Winning In Tough Times: Part 2

Nashville: "I'm getting killed, my fee-based revenue is way down, my deferred stock that I've been planning on retiring on is in the toilet. And, with the non-stop incoming calls, I don't have the time or energy to meet with my clients," moaned Sam.

Nashville: "I'm getting killed, my fee-based revenue is way down, my deferred stock that I've been planning on retiring on is in the toilet. And, with the non-stop incoming calls, I don't have the time or energy to meet with my clients," moaned Sam. "I'm done, you can stick a fork in me."

After listening to Sam's concerns, I responded with our "Winning in Tough Times" mantra:

Your actions over the next 12 months are likely to define your practice for the next 10 years.

Think about that statement for a moment. We are in the midst of a "Category 5 Financial Tsunami" and Sam's toast. Sadly, he's not the only advisor whose personal finances have been crushed. He, like so many others, is being forced to react to a deluge of daily incoming calls and leaves the office exhausted. But there are some fundamental issues that need to be addressed.

Obviously Sam and his peers should reread my last Practice Management e-letter, the first in my "Winning in Tough Times" series. He needs to get his head back in the game. There are a number of factors interfering with Sam's ability to engage in a strong and proactive defense. (When referring to "defense," I'm talking about strengthening the loyalty of your top clients.)

The primary reason Sam is receiving non-stop calls is because he has too many clients. Like many advisors, he has procrastinated in segmenting his book and jettisoning smaller clients. Mistakenly viewing smaller clients as his security blanket, he is now paying the price: He's now obligated to help these clients through this storm. In Sam's case, it doesn't seem like he's prepared.


Another issue interfering with Sam's defense is his focus on his personal financial affairs versus those of his clients. Over the years, whenever I encountered an advisor more concerned with personal production as opposed to the quality of advice they were providing clients, I was essentially witnessing an accident waiting to happen. These missteps usually occur in turbulent times. Rather than scrambling to protect his cash flow and lifestyle, Sam needs to believe—without proof—that by doing right by his clients, he will not only survive this storm, he will thrive. Nonetheless, in order for this to ensue, all of his energies must be directed to his top clients.

The silver lining in engaging in such a robust defense is that this Category 5 Financial Tsunami provides a tremendous opportunity for penetrating your top client's centers-of-influence, which will be detailed in the next Practice Management e-letter.

Advisors need to get fully engaged—or else they should begin to look for another profession. In the midst of crisis there is no time for self-pity, hesitation, laziness or personal weakness. Your reality is that when the dust settles—and it will settle—the role of trusted advisor is going to take an even greater importance to affluent investors. This should come as no surprise, since Wall Street has all but nuked its trust bond with the affluent. However, as the graph indicates, the trend is going in the right direction, but there is still work to be done on the "trust factor. "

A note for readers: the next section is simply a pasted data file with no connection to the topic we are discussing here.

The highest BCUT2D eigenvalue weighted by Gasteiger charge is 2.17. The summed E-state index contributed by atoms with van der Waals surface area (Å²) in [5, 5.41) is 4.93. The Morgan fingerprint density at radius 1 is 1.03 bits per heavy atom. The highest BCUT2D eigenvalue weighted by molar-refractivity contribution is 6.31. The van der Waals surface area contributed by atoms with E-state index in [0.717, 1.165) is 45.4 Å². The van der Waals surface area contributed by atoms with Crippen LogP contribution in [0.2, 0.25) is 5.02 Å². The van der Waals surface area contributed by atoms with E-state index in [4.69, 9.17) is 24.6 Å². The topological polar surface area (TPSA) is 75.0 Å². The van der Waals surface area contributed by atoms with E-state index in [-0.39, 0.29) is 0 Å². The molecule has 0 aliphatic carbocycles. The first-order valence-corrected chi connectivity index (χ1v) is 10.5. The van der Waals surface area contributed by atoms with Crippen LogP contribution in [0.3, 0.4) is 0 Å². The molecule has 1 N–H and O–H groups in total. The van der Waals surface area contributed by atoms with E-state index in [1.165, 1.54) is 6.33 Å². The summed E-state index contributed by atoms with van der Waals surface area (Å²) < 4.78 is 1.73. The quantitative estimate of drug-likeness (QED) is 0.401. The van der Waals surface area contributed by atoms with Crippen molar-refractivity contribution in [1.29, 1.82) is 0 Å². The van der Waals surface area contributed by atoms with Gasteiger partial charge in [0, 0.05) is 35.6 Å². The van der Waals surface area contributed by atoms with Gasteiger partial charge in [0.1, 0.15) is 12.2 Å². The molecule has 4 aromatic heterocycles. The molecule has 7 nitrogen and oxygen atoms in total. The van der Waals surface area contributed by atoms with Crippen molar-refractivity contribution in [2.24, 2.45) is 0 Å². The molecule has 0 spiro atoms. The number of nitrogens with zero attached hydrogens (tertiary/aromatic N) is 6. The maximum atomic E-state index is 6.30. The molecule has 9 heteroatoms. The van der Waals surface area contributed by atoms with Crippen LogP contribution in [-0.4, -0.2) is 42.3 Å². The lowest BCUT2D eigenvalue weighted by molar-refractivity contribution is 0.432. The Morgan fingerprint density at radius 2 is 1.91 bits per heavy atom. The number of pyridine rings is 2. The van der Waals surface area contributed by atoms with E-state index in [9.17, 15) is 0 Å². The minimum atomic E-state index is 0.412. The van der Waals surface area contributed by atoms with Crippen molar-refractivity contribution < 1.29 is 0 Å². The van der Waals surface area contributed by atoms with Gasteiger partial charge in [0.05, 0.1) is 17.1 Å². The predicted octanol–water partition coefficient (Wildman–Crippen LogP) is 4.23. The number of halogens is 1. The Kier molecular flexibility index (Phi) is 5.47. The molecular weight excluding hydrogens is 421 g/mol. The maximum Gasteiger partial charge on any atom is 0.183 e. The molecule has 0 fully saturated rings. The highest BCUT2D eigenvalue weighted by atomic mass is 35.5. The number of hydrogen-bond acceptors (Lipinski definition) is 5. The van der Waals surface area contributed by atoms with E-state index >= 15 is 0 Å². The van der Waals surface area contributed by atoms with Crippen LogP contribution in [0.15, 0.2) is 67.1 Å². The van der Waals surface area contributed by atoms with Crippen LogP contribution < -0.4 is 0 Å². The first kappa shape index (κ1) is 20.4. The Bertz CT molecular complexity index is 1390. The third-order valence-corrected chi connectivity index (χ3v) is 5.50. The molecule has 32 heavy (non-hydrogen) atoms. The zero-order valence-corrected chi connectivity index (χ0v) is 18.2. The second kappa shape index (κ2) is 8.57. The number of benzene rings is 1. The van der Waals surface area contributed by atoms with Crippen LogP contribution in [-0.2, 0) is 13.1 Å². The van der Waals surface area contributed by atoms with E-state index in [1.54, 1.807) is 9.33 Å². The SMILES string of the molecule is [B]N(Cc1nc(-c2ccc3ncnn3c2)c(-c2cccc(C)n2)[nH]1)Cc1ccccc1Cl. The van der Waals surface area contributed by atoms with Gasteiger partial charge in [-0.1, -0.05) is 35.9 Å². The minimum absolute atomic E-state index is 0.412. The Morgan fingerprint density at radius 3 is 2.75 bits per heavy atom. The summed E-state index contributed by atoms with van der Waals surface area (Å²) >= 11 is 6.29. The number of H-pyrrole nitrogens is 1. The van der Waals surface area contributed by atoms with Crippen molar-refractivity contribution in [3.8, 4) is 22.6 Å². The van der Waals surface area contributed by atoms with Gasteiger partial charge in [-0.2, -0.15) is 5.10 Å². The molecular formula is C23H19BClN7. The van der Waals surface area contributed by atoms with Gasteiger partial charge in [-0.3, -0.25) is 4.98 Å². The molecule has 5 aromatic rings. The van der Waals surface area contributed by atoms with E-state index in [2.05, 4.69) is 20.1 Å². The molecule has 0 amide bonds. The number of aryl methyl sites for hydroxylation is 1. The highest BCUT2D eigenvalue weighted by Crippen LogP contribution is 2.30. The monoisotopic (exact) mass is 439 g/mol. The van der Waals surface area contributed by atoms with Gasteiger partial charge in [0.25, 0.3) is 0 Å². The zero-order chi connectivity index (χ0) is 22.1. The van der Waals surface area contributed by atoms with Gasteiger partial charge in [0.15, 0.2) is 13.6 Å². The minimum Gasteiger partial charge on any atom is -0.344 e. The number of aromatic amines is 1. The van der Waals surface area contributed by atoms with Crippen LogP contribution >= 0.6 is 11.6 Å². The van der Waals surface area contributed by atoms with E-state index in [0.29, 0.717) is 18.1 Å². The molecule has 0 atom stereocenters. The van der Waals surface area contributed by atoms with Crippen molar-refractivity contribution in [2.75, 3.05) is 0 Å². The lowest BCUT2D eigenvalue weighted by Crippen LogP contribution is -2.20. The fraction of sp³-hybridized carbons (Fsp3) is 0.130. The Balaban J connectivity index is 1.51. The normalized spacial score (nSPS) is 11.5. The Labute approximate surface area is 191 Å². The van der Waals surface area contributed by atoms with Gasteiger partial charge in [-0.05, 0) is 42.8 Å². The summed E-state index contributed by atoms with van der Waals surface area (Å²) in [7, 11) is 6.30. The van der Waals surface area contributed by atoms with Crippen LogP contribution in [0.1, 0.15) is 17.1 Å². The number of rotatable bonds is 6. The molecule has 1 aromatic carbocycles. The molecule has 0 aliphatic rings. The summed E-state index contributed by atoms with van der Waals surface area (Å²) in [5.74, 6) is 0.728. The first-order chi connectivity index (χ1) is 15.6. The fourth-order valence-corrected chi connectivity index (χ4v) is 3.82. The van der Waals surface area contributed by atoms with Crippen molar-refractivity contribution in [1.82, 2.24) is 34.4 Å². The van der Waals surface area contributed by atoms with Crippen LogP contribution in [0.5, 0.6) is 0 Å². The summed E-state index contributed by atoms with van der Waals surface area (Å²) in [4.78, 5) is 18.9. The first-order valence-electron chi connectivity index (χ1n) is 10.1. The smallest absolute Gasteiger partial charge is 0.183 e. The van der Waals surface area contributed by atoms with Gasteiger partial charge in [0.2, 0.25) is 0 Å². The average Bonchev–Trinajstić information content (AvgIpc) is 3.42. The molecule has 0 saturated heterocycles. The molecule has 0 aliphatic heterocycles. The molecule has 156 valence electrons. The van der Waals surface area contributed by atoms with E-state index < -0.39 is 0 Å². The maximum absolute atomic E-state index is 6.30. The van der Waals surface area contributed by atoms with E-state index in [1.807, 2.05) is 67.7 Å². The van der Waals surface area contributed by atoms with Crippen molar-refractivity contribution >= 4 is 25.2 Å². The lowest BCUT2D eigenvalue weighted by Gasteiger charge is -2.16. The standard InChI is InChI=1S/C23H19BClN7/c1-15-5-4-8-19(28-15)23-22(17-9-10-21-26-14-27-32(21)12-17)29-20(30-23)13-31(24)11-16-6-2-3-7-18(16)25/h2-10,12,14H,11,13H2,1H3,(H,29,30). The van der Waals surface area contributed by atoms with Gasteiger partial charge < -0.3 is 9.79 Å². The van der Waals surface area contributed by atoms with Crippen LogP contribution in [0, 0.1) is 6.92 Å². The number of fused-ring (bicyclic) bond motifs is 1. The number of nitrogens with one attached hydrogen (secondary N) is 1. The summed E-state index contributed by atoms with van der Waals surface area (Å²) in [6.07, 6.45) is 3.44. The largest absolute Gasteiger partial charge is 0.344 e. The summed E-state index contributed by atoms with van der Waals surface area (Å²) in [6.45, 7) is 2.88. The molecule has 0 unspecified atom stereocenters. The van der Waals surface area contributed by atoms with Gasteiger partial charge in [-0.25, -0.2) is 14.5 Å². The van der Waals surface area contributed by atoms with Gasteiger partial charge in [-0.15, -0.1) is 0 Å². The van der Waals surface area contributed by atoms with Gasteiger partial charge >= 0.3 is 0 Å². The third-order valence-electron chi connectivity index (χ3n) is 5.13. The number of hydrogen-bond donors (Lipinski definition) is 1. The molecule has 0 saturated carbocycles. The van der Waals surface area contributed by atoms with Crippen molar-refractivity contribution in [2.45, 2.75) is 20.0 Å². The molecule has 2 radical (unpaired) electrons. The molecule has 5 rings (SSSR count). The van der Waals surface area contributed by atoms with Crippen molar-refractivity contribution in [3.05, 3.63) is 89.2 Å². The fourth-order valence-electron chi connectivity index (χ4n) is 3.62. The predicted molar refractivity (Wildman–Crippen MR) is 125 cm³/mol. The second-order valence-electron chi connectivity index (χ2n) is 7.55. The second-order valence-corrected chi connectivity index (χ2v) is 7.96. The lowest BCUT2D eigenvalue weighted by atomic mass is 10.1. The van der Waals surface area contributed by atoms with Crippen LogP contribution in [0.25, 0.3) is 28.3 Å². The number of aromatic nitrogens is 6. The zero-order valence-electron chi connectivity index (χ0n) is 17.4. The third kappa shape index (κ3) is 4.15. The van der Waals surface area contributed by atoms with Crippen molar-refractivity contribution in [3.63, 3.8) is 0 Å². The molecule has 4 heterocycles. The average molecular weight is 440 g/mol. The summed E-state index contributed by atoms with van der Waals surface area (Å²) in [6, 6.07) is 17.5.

Make no mistake about it: Doing the right things today will strengthen that elusive affluent trust factor and carry you to a sweeter tomorrow.
This means that the advisors of the future are those individuals playing a strong defensive game in the midst of today's Category 5. Nothing about your defensive game (loving your clients) needs to be complicated. Good service, understanding, and time and attention wrapped up in calm, reassuring and knowledgeable advice is a defensive game plan. 


The following is an action plan that Rainmakers are using with tremendous success in the midst of this Category 5 Tsunami. This action plan is pulled straight from the Winning in Tough Times webinar series we're doing with Registered Rep. In a nutshell, it's all about loving your top clients.

  • Significantly increase the personal time you spend with top clients.
  • Communicate your story: the status of their portfolio, their financial plan, the markets, Wall Street, your vision of the future and game plan.
  • Provide a "Market Update" synopsis of your story relevant to their portfolio, financial planning and your game plan.
  • Review, update or reinforce the realities of their financial plan and current portfolio.
  • Organize and coordinate all their financial documents; introduce a financial organizer to clients who do not yet have one.
  • Offer to meet with their CPA to go over all of the above.
  • Surprise and delight your top clients: Little things that are personal go a long way.
  • Source names from their centers-of-influence: family, friends and colleagues.
  • Hold regular "Market Update" events: breakfast, lunch, coffee, etc.
Next time, I'm going to explain how Rainmakers are incorporating an aggressive and highly effective offense into their defensive game plan. Only in a Category 5 can you so blatantly combine both defense and offense.

If you would like to listen to the FREE version of our Winning in Tough Times Teleconference call, visit our: Download Center.

Once again, we want to thank all of you who have emailed comments and questions to us. We will continue to do our best to answer each one. If you have any topic suggestions or special requests, please contact Rich Santos, publisher of Registered Rep. and Trust & Estates magazines, at [email protected].

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